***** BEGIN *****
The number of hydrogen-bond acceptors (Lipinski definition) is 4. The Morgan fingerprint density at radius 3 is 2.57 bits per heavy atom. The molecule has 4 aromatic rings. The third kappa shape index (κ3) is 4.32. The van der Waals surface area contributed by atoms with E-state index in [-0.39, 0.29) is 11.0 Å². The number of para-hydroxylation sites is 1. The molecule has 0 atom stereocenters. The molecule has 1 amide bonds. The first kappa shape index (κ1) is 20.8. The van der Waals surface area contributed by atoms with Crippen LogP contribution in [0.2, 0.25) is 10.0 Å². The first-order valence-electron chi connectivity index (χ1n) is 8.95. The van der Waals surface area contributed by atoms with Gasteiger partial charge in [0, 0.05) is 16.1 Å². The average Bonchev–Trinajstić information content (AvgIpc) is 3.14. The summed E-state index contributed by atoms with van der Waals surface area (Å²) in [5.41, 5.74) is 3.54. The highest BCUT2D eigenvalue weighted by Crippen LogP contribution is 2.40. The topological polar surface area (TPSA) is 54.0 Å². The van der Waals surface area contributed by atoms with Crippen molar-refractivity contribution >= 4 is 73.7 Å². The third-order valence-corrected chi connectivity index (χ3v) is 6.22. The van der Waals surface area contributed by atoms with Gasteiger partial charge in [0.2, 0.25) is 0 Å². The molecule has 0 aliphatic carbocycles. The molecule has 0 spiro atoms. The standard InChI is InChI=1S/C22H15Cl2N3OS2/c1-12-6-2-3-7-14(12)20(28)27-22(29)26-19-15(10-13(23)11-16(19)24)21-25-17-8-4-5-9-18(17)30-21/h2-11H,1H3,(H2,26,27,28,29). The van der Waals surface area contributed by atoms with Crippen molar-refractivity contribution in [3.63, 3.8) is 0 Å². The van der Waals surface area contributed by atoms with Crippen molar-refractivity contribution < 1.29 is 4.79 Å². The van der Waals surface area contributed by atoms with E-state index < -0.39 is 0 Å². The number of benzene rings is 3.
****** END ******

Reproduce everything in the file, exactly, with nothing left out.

The number of hydrogen-bond acceptors (Lipinski definition) is 4. The Morgan fingerprint density at radius 3 is 2.57 bits per heavy atom. The molecule has 4 aromatic rings. The third kappa shape index (κ3) is 4.32. The van der Waals surface area contributed by atoms with E-state index in [-0.39, 0.29) is 11.0 Å². The number of para-hydroxylation sites is 1. The molecule has 0 atom stereocenters. The molecule has 1 amide bonds. The first kappa shape index (κ1) is 20.8. The van der Waals surface area contributed by atoms with Crippen LogP contribution in [0.2, 0.25) is 10.0 Å². The first-order valence-electron chi connectivity index (χ1n) is 8.95. The van der Waals surface area contributed by atoms with Gasteiger partial charge in [0, 0.05) is 16.1 Å². The average Bonchev–Trinajstić information content (AvgIpc) is 3.14. The summed E-state index contributed by atoms with van der Waals surface area (Å²) in [5.41, 5.74) is 3.54. The highest BCUT2D eigenvalue weighted by Crippen LogP contribution is 2.40. The topological polar surface area (TPSA) is 54.0 Å². The van der Waals surface area contributed by atoms with Crippen molar-refractivity contribution >= 4 is 73.7 Å². The third-order valence-corrected chi connectivity index (χ3v) is 6.22. The van der Waals surface area contributed by atoms with Gasteiger partial charge in [0.2, 0.25) is 0 Å². The molecule has 0 aliphatic carbocycles. The molecule has 0 spiro atoms. The standard InChI is InChI=1S/C22H15Cl2N3OS2/c1-12-6-2-3-7-14(12)20(28)27-22(29)26-19-15(10-13(23)11-16(19)24)21-25-17-8-4-5-9-18(17)30-21/h2-11H,1H3,(H2,26,27,28,29). The van der Waals surface area contributed by atoms with Crippen molar-refractivity contribution in [3.63, 3.8) is 0 Å². The van der Waals surface area contributed by atoms with Crippen molar-refractivity contribution < 1.29 is 4.79 Å². The van der Waals surface area contributed by atoms with E-state index < -0.39 is 0 Å². The number of benzene rings is 3.